Tag Archives: Max Mercury

This Week: Origin of the Shade, Digital Flash(back) “Nobody Dies” & Impulse: Ghosts of the Past

The Shade #12The final issue of The Shade arrives in stores this week.

The Source has a preview and commentary from writer James Robinson, artist Gene Ha, and editor Wil Moss.

Once a normal family man with a wife and two children living in London, Richard Swift was forced against his will into a life of the supernatural. What mistake did he make that would be his undoing and send him down a path of no return? Don’t miss this special issue of the critically acclaimed series that explored The Shade’s mysterious origins!

I expect it’ll be a bit more sophisticated than the Golden-Age explanation of his powers…

Seriously, I’ve been enjoying this series. It’s the kind of thing that could have (more) easily been done without the New 52, and I’m glad that they went through with it anyway, even if it required a few changes.

In the digital realm, ComiXology is adding The Flash #54-55 and Impulse #15-16 to their back-issue catalog.

Flash #54: Free-Fall in Scarlet!Flash #54, “Nobody Dies” frequently shows up in lists of favorite single-issue stories from the Wally West series. It’s the one where Wally West watches a flight attendant get sucked out of an airplane and decides he’s going to jump out after her even though he can’t fly. CSBG featured the story in its “Almost Hidden” series, and Comics Bulletin has Messner-Loebs’ remarks on the story.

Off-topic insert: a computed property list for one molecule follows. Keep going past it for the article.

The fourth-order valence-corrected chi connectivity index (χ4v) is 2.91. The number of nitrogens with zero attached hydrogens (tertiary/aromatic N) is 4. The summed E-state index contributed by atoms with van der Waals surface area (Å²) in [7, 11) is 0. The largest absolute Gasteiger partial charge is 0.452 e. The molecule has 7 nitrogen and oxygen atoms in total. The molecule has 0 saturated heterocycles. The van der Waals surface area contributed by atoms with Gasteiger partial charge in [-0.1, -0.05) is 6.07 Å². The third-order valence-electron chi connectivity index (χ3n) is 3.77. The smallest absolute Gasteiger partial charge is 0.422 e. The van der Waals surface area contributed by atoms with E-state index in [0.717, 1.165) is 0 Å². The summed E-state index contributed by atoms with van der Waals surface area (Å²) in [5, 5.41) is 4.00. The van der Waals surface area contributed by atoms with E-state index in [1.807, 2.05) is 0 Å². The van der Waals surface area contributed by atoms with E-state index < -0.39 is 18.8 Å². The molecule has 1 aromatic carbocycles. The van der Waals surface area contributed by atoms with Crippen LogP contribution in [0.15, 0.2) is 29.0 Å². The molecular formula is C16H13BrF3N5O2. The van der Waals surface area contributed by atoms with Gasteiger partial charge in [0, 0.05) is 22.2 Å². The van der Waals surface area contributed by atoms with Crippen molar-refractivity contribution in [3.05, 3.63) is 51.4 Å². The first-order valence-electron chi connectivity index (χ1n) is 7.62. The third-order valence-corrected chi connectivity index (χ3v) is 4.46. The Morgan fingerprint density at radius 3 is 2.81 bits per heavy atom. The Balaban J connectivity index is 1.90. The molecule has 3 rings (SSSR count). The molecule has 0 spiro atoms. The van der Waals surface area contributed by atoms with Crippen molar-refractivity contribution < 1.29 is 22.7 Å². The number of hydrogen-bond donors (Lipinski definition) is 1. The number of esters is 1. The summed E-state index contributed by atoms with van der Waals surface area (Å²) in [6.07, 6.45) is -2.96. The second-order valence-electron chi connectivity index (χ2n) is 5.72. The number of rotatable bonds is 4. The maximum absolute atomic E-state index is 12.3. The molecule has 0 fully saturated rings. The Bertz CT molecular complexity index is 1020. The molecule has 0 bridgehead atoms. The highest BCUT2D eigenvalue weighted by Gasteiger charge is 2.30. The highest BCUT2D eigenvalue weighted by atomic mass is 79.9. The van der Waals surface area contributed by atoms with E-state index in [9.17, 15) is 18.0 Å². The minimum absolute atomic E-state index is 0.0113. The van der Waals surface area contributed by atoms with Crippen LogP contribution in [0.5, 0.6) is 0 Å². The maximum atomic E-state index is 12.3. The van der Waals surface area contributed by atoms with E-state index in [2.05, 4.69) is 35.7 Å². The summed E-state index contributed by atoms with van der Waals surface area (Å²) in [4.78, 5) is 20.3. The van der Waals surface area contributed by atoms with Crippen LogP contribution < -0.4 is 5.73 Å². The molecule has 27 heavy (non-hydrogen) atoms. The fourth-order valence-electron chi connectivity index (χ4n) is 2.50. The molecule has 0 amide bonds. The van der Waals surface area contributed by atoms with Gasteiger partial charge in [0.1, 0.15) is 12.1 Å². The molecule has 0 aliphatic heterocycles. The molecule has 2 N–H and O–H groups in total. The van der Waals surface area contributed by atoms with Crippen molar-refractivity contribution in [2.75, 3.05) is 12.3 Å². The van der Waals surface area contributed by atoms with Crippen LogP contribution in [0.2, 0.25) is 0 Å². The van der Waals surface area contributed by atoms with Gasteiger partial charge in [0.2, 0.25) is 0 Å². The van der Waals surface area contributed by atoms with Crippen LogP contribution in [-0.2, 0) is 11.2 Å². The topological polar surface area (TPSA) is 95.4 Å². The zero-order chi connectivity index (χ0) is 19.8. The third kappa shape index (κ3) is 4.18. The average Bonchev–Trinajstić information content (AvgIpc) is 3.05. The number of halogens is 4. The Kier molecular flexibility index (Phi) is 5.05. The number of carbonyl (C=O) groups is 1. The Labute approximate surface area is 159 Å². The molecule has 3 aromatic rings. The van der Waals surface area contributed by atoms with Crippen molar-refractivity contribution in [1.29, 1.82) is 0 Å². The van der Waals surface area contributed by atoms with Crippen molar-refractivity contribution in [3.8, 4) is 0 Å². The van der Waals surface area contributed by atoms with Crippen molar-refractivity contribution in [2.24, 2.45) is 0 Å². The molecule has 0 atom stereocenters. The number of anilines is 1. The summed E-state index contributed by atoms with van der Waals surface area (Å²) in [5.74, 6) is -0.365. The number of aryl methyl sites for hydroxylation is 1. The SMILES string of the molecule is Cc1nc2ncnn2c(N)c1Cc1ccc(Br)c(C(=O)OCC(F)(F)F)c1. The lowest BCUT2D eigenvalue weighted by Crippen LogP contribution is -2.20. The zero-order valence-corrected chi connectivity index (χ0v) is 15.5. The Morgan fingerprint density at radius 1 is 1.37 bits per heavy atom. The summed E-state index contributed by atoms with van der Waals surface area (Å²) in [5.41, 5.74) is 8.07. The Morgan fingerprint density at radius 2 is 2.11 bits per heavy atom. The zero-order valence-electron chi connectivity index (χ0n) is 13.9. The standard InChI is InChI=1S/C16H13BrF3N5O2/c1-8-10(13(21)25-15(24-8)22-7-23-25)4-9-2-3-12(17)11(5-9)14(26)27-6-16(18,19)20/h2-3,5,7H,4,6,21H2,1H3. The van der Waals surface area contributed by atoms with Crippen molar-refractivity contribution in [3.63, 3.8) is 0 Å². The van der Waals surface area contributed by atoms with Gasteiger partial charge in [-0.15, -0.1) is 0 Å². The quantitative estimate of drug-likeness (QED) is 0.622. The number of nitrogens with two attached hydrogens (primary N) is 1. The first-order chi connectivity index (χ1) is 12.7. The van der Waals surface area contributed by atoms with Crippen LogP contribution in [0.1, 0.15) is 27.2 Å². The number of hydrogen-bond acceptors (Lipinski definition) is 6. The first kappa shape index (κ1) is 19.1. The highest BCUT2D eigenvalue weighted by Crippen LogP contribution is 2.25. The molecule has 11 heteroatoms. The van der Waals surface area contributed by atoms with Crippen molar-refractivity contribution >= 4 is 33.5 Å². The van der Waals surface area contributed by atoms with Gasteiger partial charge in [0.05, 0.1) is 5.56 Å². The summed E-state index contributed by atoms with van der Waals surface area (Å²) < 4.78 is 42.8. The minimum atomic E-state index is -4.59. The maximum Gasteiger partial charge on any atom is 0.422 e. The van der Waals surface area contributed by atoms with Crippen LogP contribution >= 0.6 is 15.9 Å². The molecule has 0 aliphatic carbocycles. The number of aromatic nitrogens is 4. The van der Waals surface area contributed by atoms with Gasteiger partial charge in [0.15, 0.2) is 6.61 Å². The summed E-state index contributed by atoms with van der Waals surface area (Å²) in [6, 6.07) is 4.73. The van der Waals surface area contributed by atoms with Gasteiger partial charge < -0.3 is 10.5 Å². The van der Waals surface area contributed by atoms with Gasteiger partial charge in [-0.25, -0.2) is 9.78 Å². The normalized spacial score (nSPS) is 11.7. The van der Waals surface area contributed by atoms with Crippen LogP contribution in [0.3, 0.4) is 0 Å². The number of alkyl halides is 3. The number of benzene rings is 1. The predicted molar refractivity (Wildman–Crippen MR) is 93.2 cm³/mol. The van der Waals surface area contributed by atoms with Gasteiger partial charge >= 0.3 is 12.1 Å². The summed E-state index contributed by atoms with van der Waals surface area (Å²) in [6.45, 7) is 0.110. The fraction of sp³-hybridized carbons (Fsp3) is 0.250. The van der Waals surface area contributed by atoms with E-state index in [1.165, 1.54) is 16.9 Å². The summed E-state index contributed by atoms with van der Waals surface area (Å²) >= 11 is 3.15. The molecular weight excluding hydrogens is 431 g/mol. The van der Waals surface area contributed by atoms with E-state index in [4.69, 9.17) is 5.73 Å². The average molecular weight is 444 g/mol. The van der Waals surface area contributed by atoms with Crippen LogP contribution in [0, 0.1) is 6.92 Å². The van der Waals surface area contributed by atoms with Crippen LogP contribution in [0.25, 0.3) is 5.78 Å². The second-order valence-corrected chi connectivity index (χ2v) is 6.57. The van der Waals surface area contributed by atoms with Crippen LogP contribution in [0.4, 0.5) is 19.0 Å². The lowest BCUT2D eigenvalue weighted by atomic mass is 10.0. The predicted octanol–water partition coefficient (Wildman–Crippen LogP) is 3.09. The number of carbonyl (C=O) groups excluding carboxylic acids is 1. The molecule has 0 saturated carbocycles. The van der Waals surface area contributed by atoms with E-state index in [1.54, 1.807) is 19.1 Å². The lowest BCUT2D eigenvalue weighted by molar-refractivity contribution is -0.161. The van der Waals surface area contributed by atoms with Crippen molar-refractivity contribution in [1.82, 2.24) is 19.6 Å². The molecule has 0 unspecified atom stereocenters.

Flash #55 is a War of the Gods tie-in issue, and features the Flash racing against both Mercury and Hermes. (In the DCU at the time, the Greek and Roman pantheons were separate.) Also, IIRC, Wally and friends play Dungeons and Dragons.

Impulse #16: Ghosts of the PastImpulse #15 concludes the “Faith and Trust” two-parter in which Bart’s friend Carol finds her family caught in the middle of a double heist by the Trickster and White Lightning. Impulse #16 is one of the more powerful issues of the series. Max Mercury’s relationship to Helen Claiborne is revealed, along with a secret shame from Max’s past. These three issues together were among the most serious of the Mark Waid/Humberto Ramos run (though there’s always room for humor when the Trickster is around). Not surprisingly, the next few issues were all broad comedy.

Flash (1987-2009) on ComiXology
Impulse on ComiXology

This Week: Flash #12, Digital Dead Heat

This week it’s The Flash #12. The regular art team returns as all the individual stories of the Rogues come together, leading into next week’s Flash Annual #1.

  • Setting up The Rogues as a team as the next major storyline for the series begins!
  • Glider takes center stage!

Written by Francis Manapul and Brian Buccellato
Art by Francis Manapul

In the digital realm, ComiXology is releasing four issues of “Dead Heat”, the Flash/Impulse crossover from 1995. Flash #108-109 (Mark Waid and Oscar Jimenez) and Impulse #10-11 (Mark Waid and Humberto Ramos) cover chapters 1-3 and 5 of the 6-part story, and I’m sure we’ll see chapters 4 and 6 next week. With any luck, they’ll jump back and release Flash #50 soon as well, since they left of with one heck of a cliffhanger in Flash #49 last week.